SYDNEY (Reuters) – Analysts have trimmed forecasts for Australian economic growth following some disappointing numbers last year, but still tip solid outcomes ahead even in the face of falling house prices and a slowdown in China.
FILE PHOTO – Kite surfers can be seen in front of a container ship docked at the Port Botany Container terminal on a windy day in Sydney, Australia, February 11, 2018. Picture taken February 11, 2018. REUTERS/David Gray
Economists polled by Reuters forecast Australia’s A$1.87 trillion ($1.34 trillion) of annual gross domestic product (GDP) expanded by 3.0 percent in 2018, down from 3.2 percent in an October poll.
The downgrade reflects a surprisingly soft outcome in the third quarter of last year which soured what had been a strong first half. Data for the fourth quarter is not due until early March, though signs are that growth might be moderate at best.
The economy is then seen running around 2.7 percent through 2019 and 2020, further extending the country’s 26-year stretch without a recession.
That was a slight mark-down from 2.8 percent in the previous poll, but would be a decent outcome given the headwinds gathering at home and abroad.
Falling house prices have combined with sluggish wage growth to crimp consumer spending and darken the outlook for home building, a sector that had been an engine of activity.
Abroad, recent data suggested China was slowing in the face of a protracted trade war with the United States. China is Australia’s single biggest export market. [ECILT/CN]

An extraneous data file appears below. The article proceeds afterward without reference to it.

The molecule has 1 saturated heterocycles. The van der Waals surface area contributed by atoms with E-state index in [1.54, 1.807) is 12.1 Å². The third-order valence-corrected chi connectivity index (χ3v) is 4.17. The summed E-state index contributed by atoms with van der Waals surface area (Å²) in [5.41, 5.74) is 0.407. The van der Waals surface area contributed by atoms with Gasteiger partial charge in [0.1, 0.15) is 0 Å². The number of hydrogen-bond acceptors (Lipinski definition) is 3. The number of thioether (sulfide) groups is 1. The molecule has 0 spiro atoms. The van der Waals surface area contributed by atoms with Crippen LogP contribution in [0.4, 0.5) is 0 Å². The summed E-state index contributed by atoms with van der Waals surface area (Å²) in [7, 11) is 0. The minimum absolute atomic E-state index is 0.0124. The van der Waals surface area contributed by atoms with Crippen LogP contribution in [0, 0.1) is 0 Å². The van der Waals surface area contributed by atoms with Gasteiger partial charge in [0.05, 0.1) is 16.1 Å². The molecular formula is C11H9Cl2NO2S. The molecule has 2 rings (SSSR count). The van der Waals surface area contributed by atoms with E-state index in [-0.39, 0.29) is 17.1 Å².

Yet there has been little sign of damage to Australia’s commodity exports with strength in iron ore, coal and tourism helping deliver 11 straight months of trade surpluses.
The country has also just become the world’s biggest exporter of liquefied natural gas, a trade worth tens of billions of dollars a year.
Crucially, the economy is underpinned by brisk population growth of 1.6 percent a year, twice the rich-world average, which in turn has unleashed a boom in infrastructure spending.
“Significant infrastructure spending and strong trade flows combined are contributing up to 2 percentage points to annual GDP growth,” said Annette Beacher, chief Asia-Pacific macro strategist at TD-Securities.
“The consumer only needs to add another 1 percentage point to achieve above-trend growth.”
The Reserve Bank of Australia (RBA) is doing its part by keeping interest rates at a record low of 1.5 percent and has said it would ease further if absolutely necessary.
The Liberal-National government is also expected to offer tax cuts and more spending ahead of an election, likely in May, as it trails badly in opinion polls.
Fortunately, there is plenty of scope for stimulus as core inflation remains well contained, having run below the RBA’s 2-3 percent target band for 11 straight quarters.
The latest poll showed analysts expected the headline measure of consumer price inflation to run at 2.1 percent for this year, rising marginally to 2.3 percent in 2020.
Polling by Khushboo Mittal; Editing by Nick Macfie